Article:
Here's an observation for ya on a Friday afternoon.  Take a look at the Brewing TV logo, the glass on the pot?  What else does it maybe look like?  Think one of those inverted pics that shows both a young girl and an old lady.  Do you see it now?

General Homebrew Discussion / Re: When is an IPA not an IPA?
« on: June 04, 2010, 02:49:49 PM »
If the original IPA was a beer sent to India by ship, I'd think freshness wouldn't have been integral to the style.  That said, I like my pale ales with plenty of fresh citrus hoppiness.

General Homebrew Discussion / Re: Sour Mash
« on: June 04, 2010, 01:40:40 AM »
I pulled a sample of my wort to check gravity, it is 1.042 which is about where I wanted (would have settled for 1.036).  Anyway I took a taste and it has a nice bit of sourness!  I don't know why I'm so surprised.

I also added a small amount of a mesophilic cheesemaking culture containing S lactis and S. cremoris.  I thought it would work like it does on milk, but since I added it I've decided it isn't the right stuff since there is no lactose in this wort.  I need lactobacillus, which apparently I had in the sour mash.

General Homebrew Discussion / Re: Sour Mash
« on: June 03, 2010, 05:26:11 PM »
Just hoping I dont spill mine, friend and I were joking about that yesterday.

Yes, daddy still loves mommy but I spilled a sour mash and we had to go our seperate ways  ;D

I'm getting it to 120 or so and putting the 5 gallon drink cooler in the attic

Tin foil over the top should be sufficient correct?

Yes you'll be poisoned long before the Alzheimers sets in.

General Homebrew Discussion / Re: Brewing TV #4 - Open Fermentation
« on: June 03, 2010, 03:00:48 PM »
Thats opposite of what is supposed to happen with open fermentation, it is supposed to result in more esters.  I guess the question is, more than what?

General Homebrew Discussion / Re: HSA Temp
« on: June 02, 2010, 09:30:17 PM »
Now if you pitched at 82F the problem could be ester formation from the warm start.

Even though I don't do it, this is something I've wondered about . . . Is there a time window of opportunity where you can pitch warm but get the temp down quick enough before active fermentation starts so as not to suffer ill effects from ester production?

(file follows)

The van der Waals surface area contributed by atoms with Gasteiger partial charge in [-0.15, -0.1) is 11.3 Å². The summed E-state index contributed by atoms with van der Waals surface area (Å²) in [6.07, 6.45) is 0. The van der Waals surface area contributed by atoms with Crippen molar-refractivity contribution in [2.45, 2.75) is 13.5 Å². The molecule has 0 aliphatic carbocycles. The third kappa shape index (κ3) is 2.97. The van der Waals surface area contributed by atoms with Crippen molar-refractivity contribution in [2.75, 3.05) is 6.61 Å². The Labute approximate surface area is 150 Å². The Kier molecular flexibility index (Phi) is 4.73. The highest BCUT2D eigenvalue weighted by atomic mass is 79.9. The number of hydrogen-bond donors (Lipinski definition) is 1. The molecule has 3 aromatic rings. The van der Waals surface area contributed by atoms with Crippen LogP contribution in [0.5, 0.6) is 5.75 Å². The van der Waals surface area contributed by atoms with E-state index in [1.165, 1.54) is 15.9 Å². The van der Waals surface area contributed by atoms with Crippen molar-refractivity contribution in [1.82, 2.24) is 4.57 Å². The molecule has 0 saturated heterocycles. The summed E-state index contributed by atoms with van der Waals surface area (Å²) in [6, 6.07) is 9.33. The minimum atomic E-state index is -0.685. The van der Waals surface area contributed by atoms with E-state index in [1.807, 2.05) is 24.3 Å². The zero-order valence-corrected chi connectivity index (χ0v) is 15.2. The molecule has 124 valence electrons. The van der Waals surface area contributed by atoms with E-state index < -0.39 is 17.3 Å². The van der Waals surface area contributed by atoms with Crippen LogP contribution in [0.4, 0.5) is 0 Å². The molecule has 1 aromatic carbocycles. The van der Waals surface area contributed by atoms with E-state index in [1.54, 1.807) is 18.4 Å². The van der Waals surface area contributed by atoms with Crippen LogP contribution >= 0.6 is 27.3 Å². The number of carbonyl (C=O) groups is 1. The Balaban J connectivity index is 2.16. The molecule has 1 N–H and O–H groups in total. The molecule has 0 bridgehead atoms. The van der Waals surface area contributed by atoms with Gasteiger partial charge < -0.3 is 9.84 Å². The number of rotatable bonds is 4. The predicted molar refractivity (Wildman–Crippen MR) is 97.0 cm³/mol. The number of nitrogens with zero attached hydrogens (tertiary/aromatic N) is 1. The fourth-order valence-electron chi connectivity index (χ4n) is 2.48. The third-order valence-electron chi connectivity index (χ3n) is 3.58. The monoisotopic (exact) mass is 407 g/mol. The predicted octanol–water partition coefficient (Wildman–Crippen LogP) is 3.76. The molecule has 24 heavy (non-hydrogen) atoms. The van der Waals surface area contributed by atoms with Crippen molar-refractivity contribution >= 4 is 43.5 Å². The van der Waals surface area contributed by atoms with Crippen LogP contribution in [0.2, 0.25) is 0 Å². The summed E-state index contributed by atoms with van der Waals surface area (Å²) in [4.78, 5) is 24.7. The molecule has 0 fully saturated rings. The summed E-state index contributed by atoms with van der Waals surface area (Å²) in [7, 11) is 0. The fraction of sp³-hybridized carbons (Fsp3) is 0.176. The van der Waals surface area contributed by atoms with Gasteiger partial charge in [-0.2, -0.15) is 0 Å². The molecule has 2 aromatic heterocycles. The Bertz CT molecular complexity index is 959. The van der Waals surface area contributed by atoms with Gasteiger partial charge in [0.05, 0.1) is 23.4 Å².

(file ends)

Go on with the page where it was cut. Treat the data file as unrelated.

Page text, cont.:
If you could get it on down in just another 15 minutes or something, I don't see where it would hurt.  Especially if you used dry yeast which would take some time to rehydrate before becoming active, as opposed to a starter that is raring to go.  Then again, if you could get it down to temp that fast, there'd be no reason not to go ahead and wait.  I've taken to getting my wort below my intended fermentation temp, then letting it come up.  This generally takes a few hours in my swamp cooler, but I feel its the safer way to go.

I had a fellow in our brew club the other day who was showing someone how to make beer for the first time, and he told her to pitch the yeast when the wort got below 90F.  I wanted to gag, but he was hosting and I didn't challenge him.  I did tell the group  later about my thoughts on pitching temps though.


General Homebrew Discussion / Re: Brewing TV #4 - Open Fermentation
« on: June 02, 2010, 09:22:26 PM »
I'd say a cheesecloth is a good practical way to prevent contamination during the entire process, while staying true to the notion of open fermentation.  Its traditional too.

General Homebrew Discussion / Re: Brewing TV #4 - Open Fermentation
« on: June 02, 2010, 07:46:32 PM »
I just watched it too, and I'm skeptical that there is a big difference between a bucket with a lid and airlokc and one open for three days.  Especially if you peek each day.  Of course I have correlated an increased inceidence of acetobacter infection, with my peeking activity.

The fish gutter thing, I could see that making somewhat more of a difference as far as oxygen.